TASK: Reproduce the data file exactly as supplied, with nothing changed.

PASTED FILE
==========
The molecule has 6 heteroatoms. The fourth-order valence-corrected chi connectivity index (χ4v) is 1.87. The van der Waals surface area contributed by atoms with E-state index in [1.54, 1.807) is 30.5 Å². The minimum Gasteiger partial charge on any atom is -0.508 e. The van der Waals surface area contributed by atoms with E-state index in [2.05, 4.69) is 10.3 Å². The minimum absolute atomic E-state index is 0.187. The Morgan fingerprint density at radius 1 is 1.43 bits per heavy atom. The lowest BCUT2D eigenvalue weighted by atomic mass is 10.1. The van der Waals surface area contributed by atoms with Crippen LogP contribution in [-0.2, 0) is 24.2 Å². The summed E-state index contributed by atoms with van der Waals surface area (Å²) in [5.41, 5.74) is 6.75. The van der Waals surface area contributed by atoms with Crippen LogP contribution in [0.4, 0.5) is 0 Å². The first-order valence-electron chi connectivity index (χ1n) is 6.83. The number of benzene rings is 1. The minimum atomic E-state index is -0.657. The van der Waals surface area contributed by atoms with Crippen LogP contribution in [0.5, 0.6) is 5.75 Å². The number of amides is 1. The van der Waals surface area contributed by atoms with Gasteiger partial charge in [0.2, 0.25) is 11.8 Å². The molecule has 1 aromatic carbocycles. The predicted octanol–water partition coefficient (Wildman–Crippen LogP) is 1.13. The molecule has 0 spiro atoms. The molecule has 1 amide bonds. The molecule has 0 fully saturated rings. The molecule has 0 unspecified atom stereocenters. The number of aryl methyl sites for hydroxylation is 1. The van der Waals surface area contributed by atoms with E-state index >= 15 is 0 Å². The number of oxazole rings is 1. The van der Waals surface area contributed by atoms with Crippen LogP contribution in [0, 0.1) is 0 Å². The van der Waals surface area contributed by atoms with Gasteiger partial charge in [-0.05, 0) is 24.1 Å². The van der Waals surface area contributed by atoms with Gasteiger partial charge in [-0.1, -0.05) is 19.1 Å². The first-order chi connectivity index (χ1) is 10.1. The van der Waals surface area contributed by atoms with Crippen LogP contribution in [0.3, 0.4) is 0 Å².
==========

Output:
The molecule has 6 heteroatoms. The fourth-order valence-corrected chi connectivity index (χ4v) is 1.87. The van der Waals surface area contributed by atoms with E-state index in [1.54, 1.807) is 30.5 Å². The minimum Gasteiger partial charge on any atom is -0.508 e. The van der Waals surface area contributed by atoms with E-state index in [2.05, 4.69) is 10.3 Å². The minimum absolute atomic E-state index is 0.187. The Morgan fingerprint density at radius 1 is 1.43 bits per heavy atom. The lowest BCUT2D eigenvalue weighted by atomic mass is 10.1. The van der Waals surface area contributed by atoms with Crippen LogP contribution in [-0.2, 0) is 24.2 Å². The summed E-state index contributed by atoms with van der Waals surface area (Å²) in [5.41, 5.74) is 6.75. The van der Waals surface area contributed by atoms with Crippen LogP contribution in [0.4, 0.5) is 0 Å². The first-order valence-electron chi connectivity index (χ1n) is 6.83. The number of benzene rings is 1. The minimum atomic E-state index is -0.657. The van der Waals surface area contributed by atoms with Crippen LogP contribution in [0.5, 0.6) is 5.75 Å². The number of amides is 1. The van der Waals surface area contributed by atoms with Gasteiger partial charge in [0.2, 0.25) is 11.8 Å². The molecule has 1 aromatic carbocycles. The predicted octanol–water partition coefficient (Wildman–Crippen LogP) is 1.13. The molecule has 0 spiro atoms. The molecule has 1 amide bonds. The molecule has 0 fully saturated rings. The molecule has 0 unspecified atom stereocenters. The number of aryl methyl sites for hydroxylation is 1. The van der Waals surface area contributed by atoms with E-state index >= 15 is 0 Å². The number of oxazole rings is 1. The van der Waals surface area contributed by atoms with Crippen LogP contribution in [0, 0.1) is 0 Å². The van der Waals surface area contributed by atoms with Gasteiger partial charge in [-0.05, 0) is 24.1 Å². The van der Waals surface area contributed by atoms with Gasteiger partial charge in [-0.1, -0.05) is 19.1 Å². The first-order chi connectivity index (χ1) is 10.1. The van der Waals surface area contributed by atoms with Crippen LogP contribution in [0.3, 0.4) is 0 Å².